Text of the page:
Insights turns 4!

You are here

Know when to use tables and figures in your research paper

Jayashree Rajagopalan | Sep 19, 2014 | 13,025 views

Tables and figures are essential components of a research paper. Even before you begin preparing tables and figures for your research manuscript, it is essential for you to understand if and when to use them. Here are some tips to help you better:

1. Learn your target journal’s requirements for preparing and presenting visual elements, e.g., how many tables and figures you can include or if there are specific design-related guidelines.

2. Check whether your data can be presented as text. Use tables and figures if your data is large or complex, or if you need to show trends or patterns across data sets. Also read our tips on deciding whether tables and/or figures are the best choice for your data, or whether text would be more suitable.

3. If you decide to use a graphic element, choose whether a table or a figure would be most effective, based on the information you need to share.

4. Prepare your tables and figures as though you were the reader: This will help you create self-explanatory and error-free tables and figures. 

Once you have decided whether you need tables or figures in your paper and what you need to convey through them, follow these general guidelines to ensure that your tables and figures are well-designed.

The following article offers a comprehensive tutorial on presenting scientific tables and figures: Tips on effective use of tables and figures in research papers.

Become an Editage Insights member
Sign up with your email address and gain unrestricted access to exclusive content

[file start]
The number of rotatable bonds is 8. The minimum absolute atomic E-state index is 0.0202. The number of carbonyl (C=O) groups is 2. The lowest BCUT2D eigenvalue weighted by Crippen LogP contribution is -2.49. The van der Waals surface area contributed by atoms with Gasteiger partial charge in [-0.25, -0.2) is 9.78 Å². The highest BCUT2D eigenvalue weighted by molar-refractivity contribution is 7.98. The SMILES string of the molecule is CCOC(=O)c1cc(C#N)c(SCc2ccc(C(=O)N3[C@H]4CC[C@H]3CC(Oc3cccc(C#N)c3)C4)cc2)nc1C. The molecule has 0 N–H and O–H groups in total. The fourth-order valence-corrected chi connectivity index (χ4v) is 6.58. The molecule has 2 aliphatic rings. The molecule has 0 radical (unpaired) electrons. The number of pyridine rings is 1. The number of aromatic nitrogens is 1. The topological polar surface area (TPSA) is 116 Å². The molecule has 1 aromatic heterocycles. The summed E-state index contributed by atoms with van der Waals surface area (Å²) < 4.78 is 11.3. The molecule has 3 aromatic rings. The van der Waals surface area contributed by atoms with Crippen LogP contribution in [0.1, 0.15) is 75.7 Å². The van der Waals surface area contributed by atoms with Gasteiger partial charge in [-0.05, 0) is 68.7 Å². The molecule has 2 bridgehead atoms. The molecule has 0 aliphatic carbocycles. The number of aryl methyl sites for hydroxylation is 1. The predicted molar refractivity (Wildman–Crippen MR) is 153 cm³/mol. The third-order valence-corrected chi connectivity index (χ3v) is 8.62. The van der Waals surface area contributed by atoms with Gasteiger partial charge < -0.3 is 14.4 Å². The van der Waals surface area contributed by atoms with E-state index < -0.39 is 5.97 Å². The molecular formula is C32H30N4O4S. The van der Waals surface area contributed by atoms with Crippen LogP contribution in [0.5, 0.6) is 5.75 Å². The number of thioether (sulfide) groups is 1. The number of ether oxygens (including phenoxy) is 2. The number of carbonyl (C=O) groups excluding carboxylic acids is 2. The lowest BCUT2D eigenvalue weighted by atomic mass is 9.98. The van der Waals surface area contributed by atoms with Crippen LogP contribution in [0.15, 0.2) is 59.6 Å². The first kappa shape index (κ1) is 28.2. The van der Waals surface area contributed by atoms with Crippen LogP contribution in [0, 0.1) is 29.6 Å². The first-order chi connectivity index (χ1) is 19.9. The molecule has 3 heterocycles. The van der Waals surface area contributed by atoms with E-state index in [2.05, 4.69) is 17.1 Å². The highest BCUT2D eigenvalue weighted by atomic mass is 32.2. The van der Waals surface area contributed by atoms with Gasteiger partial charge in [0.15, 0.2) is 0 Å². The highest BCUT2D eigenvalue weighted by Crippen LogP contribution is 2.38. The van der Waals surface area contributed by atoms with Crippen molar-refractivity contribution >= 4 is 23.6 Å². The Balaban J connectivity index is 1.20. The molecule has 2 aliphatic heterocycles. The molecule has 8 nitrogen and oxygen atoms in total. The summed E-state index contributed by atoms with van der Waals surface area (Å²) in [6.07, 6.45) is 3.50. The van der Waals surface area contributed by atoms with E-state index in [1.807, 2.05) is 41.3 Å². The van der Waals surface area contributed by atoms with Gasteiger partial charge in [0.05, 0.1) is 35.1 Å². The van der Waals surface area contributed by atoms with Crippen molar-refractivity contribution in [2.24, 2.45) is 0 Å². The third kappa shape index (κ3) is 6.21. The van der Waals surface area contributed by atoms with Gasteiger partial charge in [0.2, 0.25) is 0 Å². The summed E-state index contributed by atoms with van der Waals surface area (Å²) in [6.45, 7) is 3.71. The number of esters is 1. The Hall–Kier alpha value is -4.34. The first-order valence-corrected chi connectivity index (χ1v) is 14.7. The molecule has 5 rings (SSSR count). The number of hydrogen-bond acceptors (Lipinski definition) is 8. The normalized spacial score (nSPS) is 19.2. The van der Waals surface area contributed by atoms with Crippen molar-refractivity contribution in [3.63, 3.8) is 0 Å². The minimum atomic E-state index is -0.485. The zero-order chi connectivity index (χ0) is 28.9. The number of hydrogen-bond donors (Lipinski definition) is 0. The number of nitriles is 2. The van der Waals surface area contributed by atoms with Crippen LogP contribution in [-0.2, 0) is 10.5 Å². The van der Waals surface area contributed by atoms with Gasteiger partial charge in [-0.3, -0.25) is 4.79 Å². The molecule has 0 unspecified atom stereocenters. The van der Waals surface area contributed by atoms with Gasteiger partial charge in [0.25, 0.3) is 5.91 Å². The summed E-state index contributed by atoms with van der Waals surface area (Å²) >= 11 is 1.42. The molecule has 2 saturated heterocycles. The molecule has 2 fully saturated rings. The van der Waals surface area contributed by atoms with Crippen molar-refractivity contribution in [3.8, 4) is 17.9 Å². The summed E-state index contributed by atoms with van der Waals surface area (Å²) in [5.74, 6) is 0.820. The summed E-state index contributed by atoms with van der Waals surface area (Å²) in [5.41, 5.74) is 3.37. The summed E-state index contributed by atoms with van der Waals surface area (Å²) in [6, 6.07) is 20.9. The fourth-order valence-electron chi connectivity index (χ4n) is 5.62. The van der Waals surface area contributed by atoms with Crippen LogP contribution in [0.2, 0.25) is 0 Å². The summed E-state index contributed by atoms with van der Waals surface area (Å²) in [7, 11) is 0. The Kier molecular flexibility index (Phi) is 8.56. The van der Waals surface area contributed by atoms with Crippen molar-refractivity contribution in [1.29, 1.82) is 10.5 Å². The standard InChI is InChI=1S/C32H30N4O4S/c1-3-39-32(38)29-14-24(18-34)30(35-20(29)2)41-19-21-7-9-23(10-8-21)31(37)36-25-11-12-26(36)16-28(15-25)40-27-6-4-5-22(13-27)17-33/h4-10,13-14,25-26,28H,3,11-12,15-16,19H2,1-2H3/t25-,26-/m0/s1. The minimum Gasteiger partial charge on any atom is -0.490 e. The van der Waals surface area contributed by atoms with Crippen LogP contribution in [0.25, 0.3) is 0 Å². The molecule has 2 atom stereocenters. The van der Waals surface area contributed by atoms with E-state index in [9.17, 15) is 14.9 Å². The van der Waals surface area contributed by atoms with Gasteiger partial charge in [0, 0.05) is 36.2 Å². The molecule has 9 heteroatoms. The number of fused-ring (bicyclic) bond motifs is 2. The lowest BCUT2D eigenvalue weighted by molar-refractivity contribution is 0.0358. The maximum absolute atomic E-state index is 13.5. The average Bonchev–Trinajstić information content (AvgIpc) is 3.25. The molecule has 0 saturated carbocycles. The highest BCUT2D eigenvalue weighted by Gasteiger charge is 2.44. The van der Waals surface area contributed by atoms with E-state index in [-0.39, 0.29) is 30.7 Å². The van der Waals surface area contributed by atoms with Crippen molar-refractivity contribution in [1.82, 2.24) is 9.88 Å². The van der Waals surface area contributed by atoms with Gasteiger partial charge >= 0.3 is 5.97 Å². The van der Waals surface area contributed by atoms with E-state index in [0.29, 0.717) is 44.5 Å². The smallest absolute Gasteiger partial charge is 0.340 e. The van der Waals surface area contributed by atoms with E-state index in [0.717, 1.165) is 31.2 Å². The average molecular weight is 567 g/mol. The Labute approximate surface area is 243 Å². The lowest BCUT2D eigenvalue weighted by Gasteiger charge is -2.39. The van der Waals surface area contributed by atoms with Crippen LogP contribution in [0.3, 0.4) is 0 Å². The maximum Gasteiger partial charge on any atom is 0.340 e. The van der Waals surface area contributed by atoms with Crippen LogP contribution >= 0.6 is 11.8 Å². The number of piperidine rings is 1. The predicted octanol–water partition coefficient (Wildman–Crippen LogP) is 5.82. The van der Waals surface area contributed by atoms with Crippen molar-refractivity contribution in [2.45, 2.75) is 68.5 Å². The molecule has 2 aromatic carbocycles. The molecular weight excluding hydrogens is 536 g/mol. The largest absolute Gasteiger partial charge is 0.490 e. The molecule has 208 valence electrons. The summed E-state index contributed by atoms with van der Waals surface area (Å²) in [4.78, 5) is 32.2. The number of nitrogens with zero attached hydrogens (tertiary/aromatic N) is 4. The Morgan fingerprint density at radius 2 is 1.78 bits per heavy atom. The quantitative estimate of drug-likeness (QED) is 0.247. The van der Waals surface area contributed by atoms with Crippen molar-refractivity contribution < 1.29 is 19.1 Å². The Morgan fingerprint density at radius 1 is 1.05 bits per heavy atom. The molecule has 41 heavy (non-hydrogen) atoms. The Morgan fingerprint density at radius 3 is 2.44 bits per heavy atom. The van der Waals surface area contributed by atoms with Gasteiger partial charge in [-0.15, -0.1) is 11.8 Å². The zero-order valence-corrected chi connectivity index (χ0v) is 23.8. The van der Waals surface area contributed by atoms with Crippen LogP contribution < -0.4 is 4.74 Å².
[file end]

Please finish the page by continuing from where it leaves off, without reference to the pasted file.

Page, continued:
By clicking 'Join Now', you agree to our Terms & Privacy Policy.

Republish

Like this article? Republish it!
Knowledge should be open to all. We encourage our viewers to republish articles, online or in print. Our Creative Commons license allows you to do so for free. We only ask you to follow a few simple guidelines:
  • Attribution: Remember to attribute our authors. They spend a lot of time and effort in creating this content for you.
  • Editage Insights: Include an attribution to Editage Insights as the original source.
  • Consider a teaser: Yes, that’s what we call it…a teaser. You could include a few lines of this post and say “Read the whole article on Editage Insights”. Don’t forget to add the link to the article.
  • Re-using images: Re-publishing some of the images from our articles may need prior permission from or credit to the original image source.
  • Quick and easy embed code: The simplest way to share this article on your webpage would be to embed the code below.

 

Please copy the above code and embed it onto your website to republish.
Q & A

Have your own question?


 

Related Categories